Elk Hunting Essentials – Equipment List

My checklist for elk hunting in the mountains of Alberta and BC has been pared down to the bare essentials with the goal to travel light because elk hunts can be grueling affairs.

I now wear full camouflage clothing — fall brown or fall grey depending on whether snow is absent or present, respectively — and light, sturdy, insulated hiking boots. Warm gloves are essential.

I use light-weight 10×42 binoculars and make it a habit to check the focus when in the field. I don’t use a spotting scope when elk hunting the aspen parklands which have been my usual haunts over the past several years. I also pack a range finder.

I’ll use either a fanny pack or a day pack depending on where I’m hunting to carry my lunch, water and hunting accessories.

I carry extra ammunition, a first aid kit, a three-bladed Browning knife (skinning, hide-cutter and boning saw), sharpening stone, rope, a Wyoming knife to quarter or half a carcass, two-way radio to stay in touch with my hunting companion(s) and a cow call. I have matches and survival gear in case of emergencies. I’m prepared to stay in the bush overnight if necessary.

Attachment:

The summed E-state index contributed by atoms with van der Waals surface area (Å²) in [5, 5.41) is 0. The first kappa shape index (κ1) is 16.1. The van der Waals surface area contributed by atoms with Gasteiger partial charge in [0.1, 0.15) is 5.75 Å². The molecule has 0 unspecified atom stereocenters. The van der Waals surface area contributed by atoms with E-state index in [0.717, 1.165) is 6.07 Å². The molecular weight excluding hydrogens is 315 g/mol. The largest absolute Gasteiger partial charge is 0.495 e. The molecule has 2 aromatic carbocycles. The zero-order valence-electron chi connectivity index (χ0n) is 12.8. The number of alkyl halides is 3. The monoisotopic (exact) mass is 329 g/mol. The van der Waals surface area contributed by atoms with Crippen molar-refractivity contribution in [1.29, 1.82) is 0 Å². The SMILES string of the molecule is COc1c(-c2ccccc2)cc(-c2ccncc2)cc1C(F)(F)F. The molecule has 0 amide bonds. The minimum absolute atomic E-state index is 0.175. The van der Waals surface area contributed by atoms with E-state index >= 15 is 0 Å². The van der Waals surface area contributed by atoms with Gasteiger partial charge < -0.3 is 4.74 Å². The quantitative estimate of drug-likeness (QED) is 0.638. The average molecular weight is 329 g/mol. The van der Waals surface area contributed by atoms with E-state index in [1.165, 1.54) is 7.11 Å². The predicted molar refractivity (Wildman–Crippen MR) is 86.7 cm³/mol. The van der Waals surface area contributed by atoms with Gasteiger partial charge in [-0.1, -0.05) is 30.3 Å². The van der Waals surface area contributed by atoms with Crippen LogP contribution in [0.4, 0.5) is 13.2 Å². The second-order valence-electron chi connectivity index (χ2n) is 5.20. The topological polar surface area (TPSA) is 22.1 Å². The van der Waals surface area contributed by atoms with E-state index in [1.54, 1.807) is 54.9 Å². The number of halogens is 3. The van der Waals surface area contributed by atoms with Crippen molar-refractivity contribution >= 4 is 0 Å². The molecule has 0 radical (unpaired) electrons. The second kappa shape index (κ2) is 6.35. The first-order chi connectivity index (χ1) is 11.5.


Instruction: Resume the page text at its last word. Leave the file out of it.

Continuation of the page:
While I’ve taken most of my elk with a .270 Winchester calibre rifle (shooting 150-grain bullets) a few years ago I switched to a .300 Winchester Short Magnum (also known as .300 WSM) with 180-grain bullets for added knock-down power, a decision I don’t regret. Although there’s nothing wrong with a .270 Winchester caliber it doesn’t match the .300 WSM for big animals like elk and moose and has additional range. My rifle is fitted with a 3×9 variable scope, and a bipod, which has saved the bacon on more than one occasion.

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